In view of the above the current widely accepted practice, nationally and internationally, is to administer parenteral (usually intravenous) replacement therapy to all high-risk patients undergoing treatment of alcohol withdrawal syndrome in inpatient settings, especially if they show signs of chronic malnutrition.  Such a situation is preventable by the prompt treatment of alcohol-induced vitamin B1 deficiency as well as alcohol abstention and attention to a better diet.

Sustained regular excessive drinking even without obvious nutritional deficiencies developing is associated with brain shrinkage and loss of intellectual and neurological function, which is not always reversible.

Medical intervention to aid alcohol withdrawal using drug treatment and psychological support is available from the NHS and is of benefit.  Attention to the person’s nutritional state is likely to be relevant and oral thiamine 100 mg three times daily with Vitamin B Compound Strong three times daily is often appropriate for those in primary care for as long as there is the possibility of malnutrition.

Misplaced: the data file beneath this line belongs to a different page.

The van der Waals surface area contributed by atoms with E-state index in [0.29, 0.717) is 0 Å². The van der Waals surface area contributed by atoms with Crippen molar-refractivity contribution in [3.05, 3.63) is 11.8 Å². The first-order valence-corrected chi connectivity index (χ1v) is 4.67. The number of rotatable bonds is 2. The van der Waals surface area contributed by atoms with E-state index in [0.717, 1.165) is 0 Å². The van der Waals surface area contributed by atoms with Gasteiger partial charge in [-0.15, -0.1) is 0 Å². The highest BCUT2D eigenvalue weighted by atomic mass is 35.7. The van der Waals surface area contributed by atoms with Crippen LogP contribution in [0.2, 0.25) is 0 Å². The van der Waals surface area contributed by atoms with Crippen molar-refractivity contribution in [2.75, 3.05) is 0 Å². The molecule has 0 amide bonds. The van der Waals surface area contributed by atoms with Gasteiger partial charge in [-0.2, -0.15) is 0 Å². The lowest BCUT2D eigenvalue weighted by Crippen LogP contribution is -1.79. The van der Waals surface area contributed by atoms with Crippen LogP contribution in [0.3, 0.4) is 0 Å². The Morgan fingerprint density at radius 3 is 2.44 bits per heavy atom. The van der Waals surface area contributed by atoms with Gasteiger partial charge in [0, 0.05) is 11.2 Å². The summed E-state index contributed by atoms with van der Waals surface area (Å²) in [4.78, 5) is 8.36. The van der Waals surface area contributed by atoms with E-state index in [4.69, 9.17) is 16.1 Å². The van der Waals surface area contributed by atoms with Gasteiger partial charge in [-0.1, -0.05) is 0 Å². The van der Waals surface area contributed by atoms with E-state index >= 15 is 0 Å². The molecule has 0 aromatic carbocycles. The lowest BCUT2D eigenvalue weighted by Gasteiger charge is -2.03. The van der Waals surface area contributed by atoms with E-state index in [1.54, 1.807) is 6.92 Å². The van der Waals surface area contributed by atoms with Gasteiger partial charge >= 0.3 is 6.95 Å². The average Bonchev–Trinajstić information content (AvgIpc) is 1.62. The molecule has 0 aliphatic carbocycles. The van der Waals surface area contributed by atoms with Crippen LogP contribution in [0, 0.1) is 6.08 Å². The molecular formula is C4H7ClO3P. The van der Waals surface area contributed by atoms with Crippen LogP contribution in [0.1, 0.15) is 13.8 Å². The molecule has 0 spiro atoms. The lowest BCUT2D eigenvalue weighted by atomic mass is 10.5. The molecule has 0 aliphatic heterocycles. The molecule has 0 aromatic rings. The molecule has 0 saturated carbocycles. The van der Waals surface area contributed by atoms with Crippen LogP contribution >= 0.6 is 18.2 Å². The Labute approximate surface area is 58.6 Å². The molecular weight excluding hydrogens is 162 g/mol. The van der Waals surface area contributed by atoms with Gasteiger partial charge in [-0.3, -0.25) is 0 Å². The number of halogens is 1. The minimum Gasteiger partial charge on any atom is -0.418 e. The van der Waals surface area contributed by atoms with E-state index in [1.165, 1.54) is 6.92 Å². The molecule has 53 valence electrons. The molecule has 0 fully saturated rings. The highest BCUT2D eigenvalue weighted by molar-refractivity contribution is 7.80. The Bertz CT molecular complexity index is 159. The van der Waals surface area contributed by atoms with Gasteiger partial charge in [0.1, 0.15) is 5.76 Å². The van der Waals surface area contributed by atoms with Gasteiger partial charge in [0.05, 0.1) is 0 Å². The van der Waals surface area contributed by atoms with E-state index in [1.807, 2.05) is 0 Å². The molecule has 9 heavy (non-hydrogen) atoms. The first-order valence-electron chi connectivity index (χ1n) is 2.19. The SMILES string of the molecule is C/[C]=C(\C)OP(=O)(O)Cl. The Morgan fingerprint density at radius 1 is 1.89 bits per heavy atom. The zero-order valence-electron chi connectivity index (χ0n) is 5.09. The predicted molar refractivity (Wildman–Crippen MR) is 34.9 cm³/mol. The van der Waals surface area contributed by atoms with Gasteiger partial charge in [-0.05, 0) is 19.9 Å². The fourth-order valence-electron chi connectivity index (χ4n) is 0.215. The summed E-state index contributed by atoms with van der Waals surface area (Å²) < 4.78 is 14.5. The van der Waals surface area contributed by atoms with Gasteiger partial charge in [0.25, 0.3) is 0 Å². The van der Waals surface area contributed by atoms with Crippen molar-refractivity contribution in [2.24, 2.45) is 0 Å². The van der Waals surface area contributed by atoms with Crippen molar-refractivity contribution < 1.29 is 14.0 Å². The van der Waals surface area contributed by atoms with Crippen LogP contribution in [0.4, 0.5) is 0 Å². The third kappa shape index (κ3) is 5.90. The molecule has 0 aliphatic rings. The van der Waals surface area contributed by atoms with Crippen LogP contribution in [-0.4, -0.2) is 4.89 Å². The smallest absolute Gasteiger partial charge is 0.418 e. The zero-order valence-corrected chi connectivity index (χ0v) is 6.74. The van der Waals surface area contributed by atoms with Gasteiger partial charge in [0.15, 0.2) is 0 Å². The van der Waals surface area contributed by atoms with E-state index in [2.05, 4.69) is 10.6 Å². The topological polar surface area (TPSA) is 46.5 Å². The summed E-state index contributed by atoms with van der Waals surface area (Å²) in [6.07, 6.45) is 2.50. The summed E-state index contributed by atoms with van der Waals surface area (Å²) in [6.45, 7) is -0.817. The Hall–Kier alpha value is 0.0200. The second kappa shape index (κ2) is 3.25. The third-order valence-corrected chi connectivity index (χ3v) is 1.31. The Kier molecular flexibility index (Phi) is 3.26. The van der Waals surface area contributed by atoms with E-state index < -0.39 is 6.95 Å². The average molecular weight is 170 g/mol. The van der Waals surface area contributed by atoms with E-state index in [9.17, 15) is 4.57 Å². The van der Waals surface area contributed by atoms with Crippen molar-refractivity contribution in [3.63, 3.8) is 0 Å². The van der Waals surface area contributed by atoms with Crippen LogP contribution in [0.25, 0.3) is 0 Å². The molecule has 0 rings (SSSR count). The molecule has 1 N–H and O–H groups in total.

Folate supplements may also be required and those with macrocytosis on their Full Blood Count should have their folate status checked.

Maintenance with thiamine 50 mg one daily and Vitamin B Compound Strong two daily is also reasonable and may need to be continued indefinitely in those who continue to drink. www.cks.library.nhs.uk/alcohol_problem_drinking/view_whole_topic_review

Reference:

The Royal College of Physicians Report on Alcohol: Guidelines for Managing Wernicke’s Encephalopathy in the Accident and Emergency Department.  Thomson AD, Cook CCH, Touquet R, Henry JA.  Alcohol and Alcoholism Vol 37, No. 6, pp513-521, 2002.  See report here.
All doctors involved in the acute care of emergency patients should read the entire article.
Sgouros X et al.  Evaluation of a Clinical Screening Instrument to Identify State of Thiamine Deficiency in Inpatient with Severe Alcohol Dependence Syndrome.  Alcohol and Alcoholism Vol 39, No.3, pp227-232, 2004.   http://alcalc.oxfordjournals.org/cgi/content/full/39/3/227#TBL3



Copyright Dr. Alan Stewart M.B.B.S.M.R.C.P. (UK)M.F. Hom.
47 Priory Street, Lewes, East Sussex. BN7 1HJ
Tel 01273 487003 Fax: 01273 487576